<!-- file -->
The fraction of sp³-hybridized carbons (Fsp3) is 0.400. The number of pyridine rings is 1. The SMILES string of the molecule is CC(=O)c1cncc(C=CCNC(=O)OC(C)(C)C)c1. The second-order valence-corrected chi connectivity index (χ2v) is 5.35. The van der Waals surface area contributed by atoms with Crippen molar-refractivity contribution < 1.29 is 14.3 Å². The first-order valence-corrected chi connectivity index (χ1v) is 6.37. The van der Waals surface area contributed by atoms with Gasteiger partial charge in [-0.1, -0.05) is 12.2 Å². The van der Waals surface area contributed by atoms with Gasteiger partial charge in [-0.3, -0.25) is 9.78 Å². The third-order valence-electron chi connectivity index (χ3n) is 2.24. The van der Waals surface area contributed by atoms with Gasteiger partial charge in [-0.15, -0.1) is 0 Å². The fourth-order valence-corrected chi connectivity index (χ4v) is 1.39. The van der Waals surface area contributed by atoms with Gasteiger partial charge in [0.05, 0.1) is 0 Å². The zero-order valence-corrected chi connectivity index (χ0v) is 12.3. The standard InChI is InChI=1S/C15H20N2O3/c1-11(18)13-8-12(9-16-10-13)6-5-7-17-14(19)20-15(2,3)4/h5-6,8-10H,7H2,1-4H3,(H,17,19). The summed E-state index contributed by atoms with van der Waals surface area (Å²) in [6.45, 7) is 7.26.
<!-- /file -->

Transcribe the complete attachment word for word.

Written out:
The fraction of sp³-hybridized carbons (Fsp3) is 0.400. The number of pyridine rings is 1. The SMILES string of the molecule is CC(=O)c1cncc(C=CCNC(=O)OC(C)(C)C)c1. The second-order valence-corrected chi connectivity index (χ2v) is 5.35. The van der Waals surface area contributed by atoms with Crippen molar-refractivity contribution < 1.29 is 14.3 Å². The first-order valence-corrected chi connectivity index (χ1v) is 6.37. The van der Waals surface area contributed by atoms with Gasteiger partial charge in [-0.1, -0.05) is 12.2 Å². The van der Waals surface area contributed by atoms with Gasteiger partial charge in [-0.3, -0.25) is 9.78 Å². The third-order valence-electron chi connectivity index (χ3n) is 2.24. The van der Waals surface area contributed by atoms with Gasteiger partial charge in [-0.15, -0.1) is 0 Å². The fourth-order valence-corrected chi connectivity index (χ4v) is 1.39. The van der Waals surface area contributed by atoms with Gasteiger partial charge in [0.05, 0.1) is 0 Å². The zero-order valence-corrected chi connectivity index (χ0v) is 12.3. The standard InChI is InChI=1S/C15H20N2O3/c1-11(18)13-8-12(9-16-10-13)6-5-7-17-14(19)20-15(2,3)4/h5-6,8-10H,7H2,1-4H3,(H,17,19). The summed E-state index contributed by atoms with van der Waals surface area (Å²) in [6.45, 7) is 7.26.